And China is in hot water for accusations that it’s still using organs from executed prisoners.
Today, the Vatican kicked off a two-day summit on organ trafficking and so-called transplant tourism, which is when people who need organs travel to countries where they can buy them on the black market from exploited sellers.
Pope Francis has condemned the practice before—he called it a new form of slavery—but the Pontifical Academy of Sciences organized this conference to describe the extent of this little-known issue and find solutions. The Associated Press reports that conference delegates will approve a statement that declares organ trafficking as a crime against humanity and encourage countries to strengthen their organ donation programs to cut down on transplant tourism.
People from North America, Europe, and the Middle East go overseas to purchase organs because of the long waiting lists in their countries, Monir Moniruzzaman, a medical anthropologist at Michigan State University, told the Lansing State Journal. Moniruzzaman will present his research on the Bangladeshi organ trade at the summit. Sellers agree to have their kidneys or part of their livers removed so they can pay off debts or get out of poverty, but they're often not given the amount of money they were promised or the proper postoperative care, so the cycle of poverty continues.
Trafficking can happen within a country's borders, too. Take China for example. The country's former vice minister of health, Huang Jiefu, acknowledged in 2005 that the country was using organs from executed death-row inmates for transplantation. (Organ donation is not culturally accepted by many in China.) Huang later admitted that 90 percent of organs from deceased people came from prisoners but that the country ended the practice in January 2015.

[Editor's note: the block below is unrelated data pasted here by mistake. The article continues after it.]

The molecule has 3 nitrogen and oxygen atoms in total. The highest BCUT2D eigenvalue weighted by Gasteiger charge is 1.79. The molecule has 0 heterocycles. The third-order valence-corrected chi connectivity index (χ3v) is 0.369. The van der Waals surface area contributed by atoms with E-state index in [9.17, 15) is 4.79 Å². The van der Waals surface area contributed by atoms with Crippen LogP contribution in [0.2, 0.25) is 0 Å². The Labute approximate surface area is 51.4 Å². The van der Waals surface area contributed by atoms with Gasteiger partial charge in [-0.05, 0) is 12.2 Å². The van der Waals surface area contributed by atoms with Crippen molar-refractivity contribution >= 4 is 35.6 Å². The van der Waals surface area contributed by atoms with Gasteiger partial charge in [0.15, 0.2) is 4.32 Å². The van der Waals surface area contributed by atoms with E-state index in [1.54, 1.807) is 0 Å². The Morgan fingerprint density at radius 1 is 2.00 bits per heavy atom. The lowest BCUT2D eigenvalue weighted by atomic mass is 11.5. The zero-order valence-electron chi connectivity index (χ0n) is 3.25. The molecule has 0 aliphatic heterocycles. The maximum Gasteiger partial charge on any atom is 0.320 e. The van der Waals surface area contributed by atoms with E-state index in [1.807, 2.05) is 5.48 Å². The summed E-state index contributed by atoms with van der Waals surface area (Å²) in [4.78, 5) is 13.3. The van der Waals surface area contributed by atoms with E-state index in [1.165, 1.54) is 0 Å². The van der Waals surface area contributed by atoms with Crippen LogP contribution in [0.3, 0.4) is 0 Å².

Medical ethicists have long questioned prisoners' ability to give genuine consent when they're facing the death penalty. Not only that, but some believe this is still ongoing in China, which is why they're furious that a Chinese delegation, led by Huang, was invited to the Vatican conference. Eleven ethicists wrote a letter to the Pontifical Academy of Sciences arguing China's presence gives its donation and transplantation program an air of legitimacy, when they believe there's evidence that organs are still being taken from executed prisoners, including prisoners of conscience who haven't committed crimes. Others say that Huang is at least trying to reform the system.
For Moniruzzaman, just having the Pope speak out about becoming a donor would help. "The biggest impact that Pope Francis can have in this issue is that he can call for organ donations," he said. "If everybody is stepping forward to donate their organs, the black market will reduce by default."
Update 1/9/17: The Pontifical Academy of Sciences released its official statement on organ trafficking.
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